“The political nature of what’s happened has really overshadowed the human story of these six guys,” Krasinski told TownHall, a conservative website. “To me, I think there was a very particular interest in making sure that these guys were acknowledged for the heroism that they displayed that night, as a representation of all the men and women who are serving.” 

The movie is based off of the best-selling book by the same name, written with assistance of the five surviving CIA contractors who responded to the 2012 attack.

The Benghazi violence occurred at two separate sites. Attackers first targeted a U.S. diplomatic compound early in the evening, and then opened fire a few hours later at a CIA annex that was a mile away. 

The film reportedly depicts American military forces as notably absent during the pivotal moments of violence.

It also asserts that diplomatic security officials ordered the CIA team to “stand down” from racing to the rescue as the U.S. diplomatic mission was under attack.

That “stand down” order has been a target of fierce debate among lawmakers on Capitol Hill. Multiple analyses of the 2012 violence have dismissed the notion that such an order was ever delivered during the roughly 20 minutes between the time that the CIA security learned about the attack and when they departed to intervene. 

In 2014, a Republican-led review of the attack for the House Intelligence Committee concluded that “some security officers voiced a greater urgency to depart for the” diplomatic facility, but were “ordered… to wait” by the CIA base chief in Benghazi.

However, “no officer at CIA was ever told to stand down” by CIA headquarters or the station chief in Tripoli, the Libyan capital, the report said.

Instead, “there were mere tactical disagreements about the speed with which the team should depart prior to security additional security assets,” the report said.

According to the report, CIA leaders used the time to understand the situation at the diplomatic facility and look for help from local Libyan militias. 

Rep. Trey GowdyHarold (Trey) Watson GowdySunday shows preview: Lawmakers gear up for another week fighting the coronavirus, seek to curb fallout GOP lawmaker shows off AR-15 in office, challenges Biden to 'come and take it' Sunday shows preview: 2020 Democrats jockey for top spot ahead of Nevada caucuses MORE (R-S.C.), the head of the House Select Committee on Benghazi, indicated this week that his panel’s report might disagree with that conclusion.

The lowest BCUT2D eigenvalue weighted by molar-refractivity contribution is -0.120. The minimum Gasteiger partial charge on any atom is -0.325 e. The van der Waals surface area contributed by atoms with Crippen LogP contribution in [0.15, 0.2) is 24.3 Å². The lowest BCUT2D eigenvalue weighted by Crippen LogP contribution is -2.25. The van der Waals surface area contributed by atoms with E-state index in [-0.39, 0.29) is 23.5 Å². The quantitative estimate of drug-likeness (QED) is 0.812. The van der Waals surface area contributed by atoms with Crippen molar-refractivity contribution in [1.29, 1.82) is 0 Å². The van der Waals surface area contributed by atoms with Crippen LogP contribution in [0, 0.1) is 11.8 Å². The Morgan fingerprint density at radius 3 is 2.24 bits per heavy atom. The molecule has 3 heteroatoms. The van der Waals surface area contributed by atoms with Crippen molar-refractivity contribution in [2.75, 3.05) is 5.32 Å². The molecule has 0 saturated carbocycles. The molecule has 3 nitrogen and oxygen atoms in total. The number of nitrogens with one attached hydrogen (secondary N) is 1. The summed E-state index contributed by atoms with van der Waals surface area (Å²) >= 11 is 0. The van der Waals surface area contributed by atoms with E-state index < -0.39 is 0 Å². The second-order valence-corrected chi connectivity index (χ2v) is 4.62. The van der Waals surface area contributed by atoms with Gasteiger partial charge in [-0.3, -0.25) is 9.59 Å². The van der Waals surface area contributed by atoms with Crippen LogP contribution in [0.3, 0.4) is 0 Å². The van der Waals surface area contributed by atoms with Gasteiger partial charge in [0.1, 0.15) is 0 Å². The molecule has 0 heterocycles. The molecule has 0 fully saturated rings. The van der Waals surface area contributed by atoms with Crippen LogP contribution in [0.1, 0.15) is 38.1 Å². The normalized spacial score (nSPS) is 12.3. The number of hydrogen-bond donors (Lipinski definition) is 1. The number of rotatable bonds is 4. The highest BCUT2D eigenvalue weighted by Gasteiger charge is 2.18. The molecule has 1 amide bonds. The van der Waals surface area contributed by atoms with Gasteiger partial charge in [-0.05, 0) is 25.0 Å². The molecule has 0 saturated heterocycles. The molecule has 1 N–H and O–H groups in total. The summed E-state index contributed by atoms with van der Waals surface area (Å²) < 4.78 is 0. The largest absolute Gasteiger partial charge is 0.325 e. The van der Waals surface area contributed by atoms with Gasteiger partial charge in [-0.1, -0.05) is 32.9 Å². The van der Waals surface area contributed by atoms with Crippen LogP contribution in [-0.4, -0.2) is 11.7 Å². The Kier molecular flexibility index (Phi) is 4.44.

“There are witnesses who say there was [a ‘stand down’ order], there are witnesses who say there was not one,” he told Boston Herald Radio this week. “And I wasn’t there… So the best I can do is lay out what the witnesses say, and then you’re going to have to make a determination as to who you believe is more credible.” 

The Benghazi committee is expected to release its report in the coming months.

White House press secretary Josh Earnest on Thursday said that “13 Hours” “looks like an entertaining film” with “high production values.” 

“Obviously Michael Bay is an action movie director who has made some pretty entertaining movies. So I wouldn’t rule out that the president would see it,” Earnest told reporters aboard Air Force One.

Gowdy, for his part, has said that he “may at some point” see the Hollywood movie, but didn’t appear to be racing out on opening weekend. 

“I’ve got a long list of Hallmark movies that my wife has for me to watch,” he quipped to reporters earlier this month. 

“When I get through that list, if I’m not in the insane asylum, maybe I’ll watch this one.”

Top Democrat Elijah Cummings (Md.) was less guarded.

“I’m definitely going to go see it… I’ll see it this weekend,” he told The Hill.

Cummings said he “enjoyed” the book, and shrugged off concerns that it could deepen the partisan divide.

“I’ll tell you, if [the movie]'s pretty much consistent with the book, I don’t know whether it will rile up folks or not,” he said. “I doubt it.”